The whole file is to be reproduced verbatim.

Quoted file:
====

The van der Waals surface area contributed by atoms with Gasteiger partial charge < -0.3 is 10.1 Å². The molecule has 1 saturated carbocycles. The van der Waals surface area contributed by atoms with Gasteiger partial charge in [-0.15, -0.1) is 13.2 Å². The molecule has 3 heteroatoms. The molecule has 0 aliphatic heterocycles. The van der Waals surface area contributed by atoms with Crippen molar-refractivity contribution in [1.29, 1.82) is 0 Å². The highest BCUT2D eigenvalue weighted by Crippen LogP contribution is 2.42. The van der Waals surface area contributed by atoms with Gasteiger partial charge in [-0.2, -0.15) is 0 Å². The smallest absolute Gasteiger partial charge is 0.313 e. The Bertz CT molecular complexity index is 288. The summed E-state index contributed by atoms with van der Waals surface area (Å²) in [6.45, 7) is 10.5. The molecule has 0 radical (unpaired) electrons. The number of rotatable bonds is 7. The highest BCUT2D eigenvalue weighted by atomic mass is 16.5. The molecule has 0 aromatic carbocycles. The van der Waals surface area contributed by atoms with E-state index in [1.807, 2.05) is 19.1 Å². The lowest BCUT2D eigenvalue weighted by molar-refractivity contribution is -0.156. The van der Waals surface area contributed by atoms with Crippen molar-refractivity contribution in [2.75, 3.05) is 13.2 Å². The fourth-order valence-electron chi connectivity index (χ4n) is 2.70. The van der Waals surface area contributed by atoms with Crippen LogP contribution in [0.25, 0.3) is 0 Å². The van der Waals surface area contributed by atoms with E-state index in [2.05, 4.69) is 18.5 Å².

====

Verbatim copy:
The van der Waals surface area contributed by atoms with Gasteiger partial charge < -0.3 is 10.1 Å². The molecule has 1 saturated carbocycles. The van der Waals surface area contributed by atoms with Gasteiger partial charge in [-0.15, -0.1) is 13.2 Å². The molecule has 3 heteroatoms. The molecule has 0 aliphatic heterocycles. The van der Waals surface area contributed by atoms with Crippen molar-refractivity contribution in [1.29, 1.82) is 0 Å². The highest BCUT2D eigenvalue weighted by Crippen LogP contribution is 2.42. The van der Waals surface area contributed by atoms with Gasteiger partial charge in [-0.2, -0.15) is 0 Å². The smallest absolute Gasteiger partial charge is 0.313 e. The Bertz CT molecular complexity index is 288. The summed E-state index contributed by atoms with van der Waals surface area (Å²) in [6.45, 7) is 10.5. The molecule has 0 radical (unpaired) electrons. The number of rotatable bonds is 7. The highest BCUT2D eigenvalue weighted by atomic mass is 16.5. The molecule has 0 aromatic carbocycles. The van der Waals surface area contributed by atoms with E-state index in [1.807, 2.05) is 19.1 Å². The lowest BCUT2D eigenvalue weighted by molar-refractivity contribution is -0.156. The van der Waals surface area contributed by atoms with Crippen molar-refractivity contribution in [2.75, 3.05) is 13.2 Å². The fourth-order valence-electron chi connectivity index (χ4n) is 2.70. The van der Waals surface area contributed by atoms with Crippen LogP contribution in [0.25, 0.3) is 0 Å². The van der Waals surface area contributed by atoms with E-state index in [2.05, 4.69) is 18.5 Å².